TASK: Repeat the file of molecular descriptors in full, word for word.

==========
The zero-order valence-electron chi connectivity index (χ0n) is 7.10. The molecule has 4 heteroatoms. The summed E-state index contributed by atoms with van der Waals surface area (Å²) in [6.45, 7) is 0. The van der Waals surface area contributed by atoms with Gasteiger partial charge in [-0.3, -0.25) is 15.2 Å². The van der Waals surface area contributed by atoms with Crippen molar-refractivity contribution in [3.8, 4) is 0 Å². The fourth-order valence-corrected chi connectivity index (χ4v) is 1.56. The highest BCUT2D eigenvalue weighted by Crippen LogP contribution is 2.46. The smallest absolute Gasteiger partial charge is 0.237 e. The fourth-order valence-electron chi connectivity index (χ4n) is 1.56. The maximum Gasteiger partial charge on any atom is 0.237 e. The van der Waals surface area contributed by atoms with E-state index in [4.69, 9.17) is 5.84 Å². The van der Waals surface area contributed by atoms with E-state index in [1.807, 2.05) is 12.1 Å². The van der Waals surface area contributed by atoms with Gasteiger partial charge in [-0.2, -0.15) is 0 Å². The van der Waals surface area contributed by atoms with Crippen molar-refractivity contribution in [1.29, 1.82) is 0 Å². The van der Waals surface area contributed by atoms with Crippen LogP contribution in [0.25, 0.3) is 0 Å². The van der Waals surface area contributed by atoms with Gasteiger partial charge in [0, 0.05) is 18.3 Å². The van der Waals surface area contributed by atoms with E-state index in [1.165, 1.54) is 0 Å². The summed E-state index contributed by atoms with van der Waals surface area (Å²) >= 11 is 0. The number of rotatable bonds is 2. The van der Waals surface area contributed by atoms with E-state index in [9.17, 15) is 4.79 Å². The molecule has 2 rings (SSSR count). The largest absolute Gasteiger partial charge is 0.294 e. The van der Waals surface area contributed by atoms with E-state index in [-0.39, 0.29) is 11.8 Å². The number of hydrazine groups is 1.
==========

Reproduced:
The zero-order valence-electron chi connectivity index (χ0n) is 7.10. The molecule has 4 heteroatoms. The summed E-state index contributed by atoms with van der Waals surface area (Å²) in [6.45, 7) is 0. The van der Waals surface area contributed by atoms with Gasteiger partial charge in [-0.3, -0.25) is 15.2 Å². The van der Waals surface area contributed by atoms with Crippen molar-refractivity contribution in [3.8, 4) is 0 Å². The fourth-order valence-corrected chi connectivity index (χ4v) is 1.56. The highest BCUT2D eigenvalue weighted by Crippen LogP contribution is 2.46. The smallest absolute Gasteiger partial charge is 0.237 e. The fourth-order valence-electron chi connectivity index (χ4n) is 1.56. The maximum Gasteiger partial charge on any atom is 0.237 e. The van der Waals surface area contributed by atoms with E-state index in [4.69, 9.17) is 5.84 Å². The van der Waals surface area contributed by atoms with E-state index in [1.807, 2.05) is 12.1 Å². The van der Waals surface area contributed by atoms with Gasteiger partial charge in [-0.2, -0.15) is 0 Å². The van der Waals surface area contributed by atoms with Crippen molar-refractivity contribution in [1.29, 1.82) is 0 Å². The van der Waals surface area contributed by atoms with Crippen LogP contribution in [0.25, 0.3) is 0 Å². The van der Waals surface area contributed by atoms with Gasteiger partial charge in [0, 0.05) is 18.3 Å². The van der Waals surface area contributed by atoms with E-state index in [1.165, 1.54) is 0 Å². The summed E-state index contributed by atoms with van der Waals surface area (Å²) >= 11 is 0. The number of rotatable bonds is 2. The van der Waals surface area contributed by atoms with E-state index in [9.17, 15) is 4.79 Å². The molecule has 2 rings (SSSR count). The largest absolute Gasteiger partial charge is 0.294 e. The van der Waals surface area contributed by atoms with E-state index in [-0.39, 0.29) is 11.8 Å². The number of hydrazine groups is 1.